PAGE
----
Vinodchandran Variyam, computing, received the 2022 ACM SIGMOD Research Highlight Award. The award recognizes core database research projects that address an important problem, represent a definitive milestone in solving the problem and hold potential for significant impact. Variyam was recognized for the paper “Model Counting Meets FO Estimation,” which he co-authored with Pavan Aduri of Iowa State University, and Arnab Bhattacharya and Kuldeep Meel of the National University of Singapore.
Two books published by the University of Nebraska Press were named finalists in national award competitions. “Deer Season” by Erin Flanagan is nominated for an Edgar Allen Poe Award in the Best First Novel by an American Author category. “The Rinehart Frames” by Cheswayo Mphanza, which is in the African Poetry Book series, is a finalist in the National Book Critics Circle Awards in the poetry category.
Katherine Ankerson was named the university’s next executive vice chancellor for academic affairs. Selected after an internal search, Ankerson started her new role Jan. 18. She served as dean of the College of Architecture since July 2016, directing a revitalization of the college that led to new heights of faculty and student success. She’s also served the broader university community, playing an active role on the N150 Commission and the N2025 Steering Committee. Prior to joining Nebraska in 1996, Ankerson was a professor and head of interior architecture and product design at Kansas State University. She has a master’s degree and bachelor’s degrees in science and architecture from Washington State University. Sharon Kuska will serve as interim dean of the College of Architecture.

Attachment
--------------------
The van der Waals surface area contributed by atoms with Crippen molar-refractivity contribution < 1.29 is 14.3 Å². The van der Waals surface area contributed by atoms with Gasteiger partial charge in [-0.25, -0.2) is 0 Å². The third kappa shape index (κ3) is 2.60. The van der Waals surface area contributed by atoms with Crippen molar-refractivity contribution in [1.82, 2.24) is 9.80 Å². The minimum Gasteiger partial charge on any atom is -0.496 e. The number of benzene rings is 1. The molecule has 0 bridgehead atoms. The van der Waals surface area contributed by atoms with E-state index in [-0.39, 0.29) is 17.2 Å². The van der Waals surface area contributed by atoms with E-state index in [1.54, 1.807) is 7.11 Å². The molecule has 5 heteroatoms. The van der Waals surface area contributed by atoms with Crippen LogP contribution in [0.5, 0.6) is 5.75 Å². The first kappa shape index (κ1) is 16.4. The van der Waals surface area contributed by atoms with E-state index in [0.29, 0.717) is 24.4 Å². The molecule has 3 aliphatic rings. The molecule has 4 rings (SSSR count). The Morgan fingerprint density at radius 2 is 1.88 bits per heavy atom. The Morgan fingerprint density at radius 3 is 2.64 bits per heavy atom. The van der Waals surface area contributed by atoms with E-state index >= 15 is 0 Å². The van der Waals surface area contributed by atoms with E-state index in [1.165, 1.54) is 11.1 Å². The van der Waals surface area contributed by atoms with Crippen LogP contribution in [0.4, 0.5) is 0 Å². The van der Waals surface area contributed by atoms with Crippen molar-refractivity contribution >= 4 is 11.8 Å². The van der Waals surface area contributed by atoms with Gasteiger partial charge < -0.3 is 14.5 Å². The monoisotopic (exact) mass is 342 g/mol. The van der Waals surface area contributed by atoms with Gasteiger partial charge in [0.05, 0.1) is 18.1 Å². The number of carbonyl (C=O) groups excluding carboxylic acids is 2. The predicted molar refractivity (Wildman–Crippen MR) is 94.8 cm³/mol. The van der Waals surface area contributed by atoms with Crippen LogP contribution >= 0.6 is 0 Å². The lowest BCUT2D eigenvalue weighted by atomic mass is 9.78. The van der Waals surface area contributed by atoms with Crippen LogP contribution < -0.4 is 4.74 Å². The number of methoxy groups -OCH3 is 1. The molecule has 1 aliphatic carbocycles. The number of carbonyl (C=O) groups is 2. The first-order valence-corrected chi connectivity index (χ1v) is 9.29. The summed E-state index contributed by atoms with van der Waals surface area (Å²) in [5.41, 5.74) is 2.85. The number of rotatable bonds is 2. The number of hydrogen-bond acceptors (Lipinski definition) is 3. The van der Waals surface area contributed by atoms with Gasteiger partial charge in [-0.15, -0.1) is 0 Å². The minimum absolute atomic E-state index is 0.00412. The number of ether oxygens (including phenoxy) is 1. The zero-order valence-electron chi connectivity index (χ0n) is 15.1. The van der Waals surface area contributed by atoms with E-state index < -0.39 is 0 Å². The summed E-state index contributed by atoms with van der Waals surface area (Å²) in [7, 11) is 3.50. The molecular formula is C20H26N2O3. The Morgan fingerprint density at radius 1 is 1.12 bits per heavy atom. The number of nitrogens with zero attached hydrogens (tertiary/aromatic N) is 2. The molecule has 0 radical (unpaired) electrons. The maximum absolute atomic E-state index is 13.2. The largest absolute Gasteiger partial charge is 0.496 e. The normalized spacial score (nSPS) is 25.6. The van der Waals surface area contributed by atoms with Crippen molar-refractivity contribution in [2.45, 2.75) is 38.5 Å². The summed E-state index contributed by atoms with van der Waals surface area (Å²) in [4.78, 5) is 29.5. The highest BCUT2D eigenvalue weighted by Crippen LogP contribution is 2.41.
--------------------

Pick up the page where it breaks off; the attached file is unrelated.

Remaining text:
Scout Calvert is the new research data librarian with University Libraries and the research data lead for the University of Nebraska Consortium of Libraries. Calvert, who started in this role on Nov. 1, 2021, coordinates all research data support for the University Libraries and participates in the institution’s broader efforts to store, preserve, share and support researchers in all data needs.
Martha Mamo was reappointed as head of the Department of Agronomy and Horticulture, a role she’s served in since 2019. Her appointment was effective Jan. 1. Mamo, who has been at Nebraska since 2000, was called a “strong, innovative and extremely collaborative leader” by Mike Boehm, University of Nebraska vice president and Harlan Vice Chancellor for the Institute of Agriculture and Natural Resources. Since joining the university in 2000, Mamo has made significant contributions to teaching and scholarship, winning the University of Nebraska’s Outstanding Teaching and Instructional Creativity Award in 2015 and pursuing research focused on nutrient cycling in low input rangeland ecosystems.
Matthew Schaefer, law, was named the inaugural Clayton Yeutter Chair in the Nebraska College of Law. Schaefer, an expert in international trade and business law, will collaborate with the institute’s director and two other chairs to create interdisciplinary learning opportunities for students from any major and collaborate on research. He also holds the Veronica A. Haggart and Charles R. Work Professorship in International Trade Law and serves as co-director of the college’s Space, Cyber and Telecommunications Law Program, which he co-founded.
Jerry Volesky, agronomy and horticulture and a Nebraska Extension range and forest specialist at the West Central Research, Extension and Education Center in North Platte, was named interim director of the Center for Grassland Studies. A search is ongoing and the position is expected to be filled in early 2022.